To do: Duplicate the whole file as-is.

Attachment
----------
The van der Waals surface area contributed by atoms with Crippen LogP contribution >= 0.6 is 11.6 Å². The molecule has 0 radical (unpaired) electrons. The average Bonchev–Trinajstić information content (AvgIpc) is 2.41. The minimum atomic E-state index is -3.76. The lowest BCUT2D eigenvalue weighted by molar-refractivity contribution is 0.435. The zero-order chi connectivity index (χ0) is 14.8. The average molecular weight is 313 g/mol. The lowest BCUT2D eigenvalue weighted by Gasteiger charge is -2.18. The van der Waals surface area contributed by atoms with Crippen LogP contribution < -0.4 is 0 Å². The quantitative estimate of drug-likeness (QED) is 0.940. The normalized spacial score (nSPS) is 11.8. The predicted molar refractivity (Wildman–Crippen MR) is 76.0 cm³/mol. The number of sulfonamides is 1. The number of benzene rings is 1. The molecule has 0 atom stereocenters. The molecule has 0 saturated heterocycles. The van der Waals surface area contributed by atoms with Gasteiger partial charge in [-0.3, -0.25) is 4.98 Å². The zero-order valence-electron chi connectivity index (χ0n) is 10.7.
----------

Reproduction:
The van der Waals surface area contributed by atoms with Crippen LogP contribution >= 0.6 is 11.6 Å². The molecule has 0 radical (unpaired) electrons. The average Bonchev–Trinajstić information content (AvgIpc) is 2.41. The minimum atomic E-state index is -3.76. The lowest BCUT2D eigenvalue weighted by molar-refractivity contribution is 0.435. The zero-order chi connectivity index (χ0) is 14.8. The average molecular weight is 313 g/mol. The lowest BCUT2D eigenvalue weighted by Gasteiger charge is -2.18. The van der Waals surface area contributed by atoms with Crippen LogP contribution < -0.4 is 0 Å². The quantitative estimate of drug-likeness (QED) is 0.940. The normalized spacial score (nSPS) is 11.8. The predicted molar refractivity (Wildman–Crippen MR) is 76.0 cm³/mol. The number of sulfonamides is 1. The number of benzene rings is 1. The molecule has 0 atom stereocenters. The molecule has 0 saturated heterocycles. The van der Waals surface area contributed by atoms with Gasteiger partial charge in [-0.3, -0.25) is 4.98 Å². The zero-order valence-electron chi connectivity index (χ0n) is 10.7.